The Nobel Peace Prize to Al Gore opened a heated debate: was it right to award a mass murderer and war criminal? This is a curious question that certainly would have a meaning in a sane world, certainly not in ours. A few days ago, commenting on this blog about this ordinary episode of folly, I wrote that Al Gore was
“(…) a top war criminal that in a sane world would be hanged or imprisoned for life. But we are not living in a sane world – just in case someone wonders – and it’s not the first time that a war criminal and mass murderer has been rewarded with the Nobel Peace Prize.”On CounterPunch, Alexander Cockburn wrote,
“When Gore goes to get the prize [… he] should be forced to march through a gauntlet of widows and orphans, Serbs, Iraqis, Palestinians, Colombians, and other victims of the Clinton era.”These words give exactly the value of the Nobel Peace Prize to Al Gore. Unfortunately Cockburn mixes this argument (that I share totally) with his skepticism (just to use an euphemism) about the man-made climate change and – in my opinion – this other argument risks to delegitimize the main point of Cockburn analysis.
The problem is not the topic, climate change, whose consequences are of so huge importance to jeopardize the very survival of life on this planet. I personally welcome the Nobel Peace Prize to the Intergovernmental Panel on Climate Change. But I think there is a problem when a Nobel Peace Prize goes to a war criminal and mass murderer. This problem I believe is called insanity.
Always on Cockburn’s CounterPunch, Jan Oberg, director of the Transnational Foundation for Peace and Future Research in Lund, Sweden, wrote,
“The 2007 Nobel Peace Prize - particularly the part to Al Gore - is a populist choice that cannot but devalue the Prize itself.”
Known and very popular cialis coupon which gives all the chance to receive a discount for a preparation which has to be available and exactly cialis coupons has been found in the distant room of this big house about which wood-grouses in the houses tell.
I don’t know how much value and prestige (another word used by the author in his article) the Nobel Peace Prize has, probably it depends on whom you ask. Who knows how the East and the South of the world see this Prize given from the North and the West to "one of them", and one who has the blood of millions of innocent lives on his hands? It seems more like the West celebrating itself, another Oscar one could say, just in Scandinavian flavour.
Maybe the problem comes when the word "peace" is separated from the word "justice" in a world that completely forgot the meaning of the latter while the word “peace” is used by ruthless mass murderers. Signs of sanity could be still seen when the Nobel Prize was given (for Literature) to (among others) Fo, Saramago, Pinter - as in the past to Sartre and Russell. That sanity coming from the West paying attention to its own critical voices rather than five people, appointed by the Norwegian parliament, deciding what peace is and who should be rewarded with a prize for it.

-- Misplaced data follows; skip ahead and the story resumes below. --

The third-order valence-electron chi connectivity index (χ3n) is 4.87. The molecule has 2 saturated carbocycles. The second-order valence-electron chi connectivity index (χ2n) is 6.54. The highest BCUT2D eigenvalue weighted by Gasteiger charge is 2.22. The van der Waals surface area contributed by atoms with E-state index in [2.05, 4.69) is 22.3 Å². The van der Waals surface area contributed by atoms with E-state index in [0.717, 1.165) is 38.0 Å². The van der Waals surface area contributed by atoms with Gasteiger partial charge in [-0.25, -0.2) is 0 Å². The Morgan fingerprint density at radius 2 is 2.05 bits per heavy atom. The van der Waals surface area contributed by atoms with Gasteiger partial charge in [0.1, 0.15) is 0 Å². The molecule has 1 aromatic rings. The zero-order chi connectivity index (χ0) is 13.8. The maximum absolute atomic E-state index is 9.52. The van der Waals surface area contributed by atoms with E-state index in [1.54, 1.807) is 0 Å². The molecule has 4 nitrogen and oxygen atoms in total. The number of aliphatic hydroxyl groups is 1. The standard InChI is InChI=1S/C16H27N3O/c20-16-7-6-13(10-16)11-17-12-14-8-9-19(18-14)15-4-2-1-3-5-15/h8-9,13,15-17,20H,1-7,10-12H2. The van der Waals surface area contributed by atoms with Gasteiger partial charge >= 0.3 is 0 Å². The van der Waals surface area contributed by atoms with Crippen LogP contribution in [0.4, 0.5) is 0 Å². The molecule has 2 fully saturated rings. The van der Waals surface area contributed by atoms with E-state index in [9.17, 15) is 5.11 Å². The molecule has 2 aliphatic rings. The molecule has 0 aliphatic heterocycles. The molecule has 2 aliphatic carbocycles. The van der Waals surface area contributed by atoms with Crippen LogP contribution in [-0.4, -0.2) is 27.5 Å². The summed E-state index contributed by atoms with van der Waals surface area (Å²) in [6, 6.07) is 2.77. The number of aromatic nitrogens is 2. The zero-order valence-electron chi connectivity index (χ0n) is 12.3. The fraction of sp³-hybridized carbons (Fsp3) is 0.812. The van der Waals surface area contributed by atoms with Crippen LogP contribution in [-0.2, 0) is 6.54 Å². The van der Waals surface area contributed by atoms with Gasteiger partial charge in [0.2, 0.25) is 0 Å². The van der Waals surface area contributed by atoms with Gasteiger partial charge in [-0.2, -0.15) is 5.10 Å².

It’s frankly difficult to understand what Martin Luther King, Mother Teresa, Desmond Tutu, the 14th Dalai Lama and the likes have in common with Al Gore, Jimmy Carter and Henry Kissinger, (or Menachem Begin, Shimon Peres and Yitzhak Rabin for that matters). It’s difficult to understand the meaning of this year Nobel Peace Prize given while the genocide in Iraq is completely ignored by the same world that now celebrates the new laureate [who’s much responsibility for that genocide as well]. It’s difficult to understand it but it’s certainly not the only sign of insanity.
It’s difficult to understand the meaning of the U.S. Congressional Resolution, calling to recognize the Armenian genocide committed a century ago while that very same US Congress is responsible, now and here, for the Iraq genocide and the carnages in Afghanistan and Palestine and while the Native Americans are still waiting for their genocide to be recognized.
It’s difficult to understand why a British historian should be sentenced to prison in another European country for his opinion on facts happened sixty years ago when in the same days the government of his country is co-responsible, here and now, for the genocide of the Iraqi people and the carnage in Afghanistan.
It’s difficult to understand why we should have an organization called United Nations when that organization, year after year, has done just the opposite of what its Charter states.
And with all the due respect for the man and his highly valuable teaching, it’s very difficult to understand why the 14th Dalai Lama, already Nobel Peace Laureate, decided to accept the Gold Medal from that same US Congress responsible for the Iraq genocide and for the carnages in Afghanistan and Palestine (among many, many, many other places).
It’s difficult to understand the insane world we live in and probably not understanding it is the only sign of sanity we can count on.
Dr. Gideon Polya, an Australian scientist, has just published “Body Count. Global avoidable mortality since 1950” (G.M. Polya, Melbourne, 2007; 220 pages, 24 tables; ISBN 1921377051)
Polya ends the preface to his book with this line:
“Peace is the only way but silence kills and silence is complicity. We cannot walk by on the other side.”Probably that’s also the only way to keep our own sanity.
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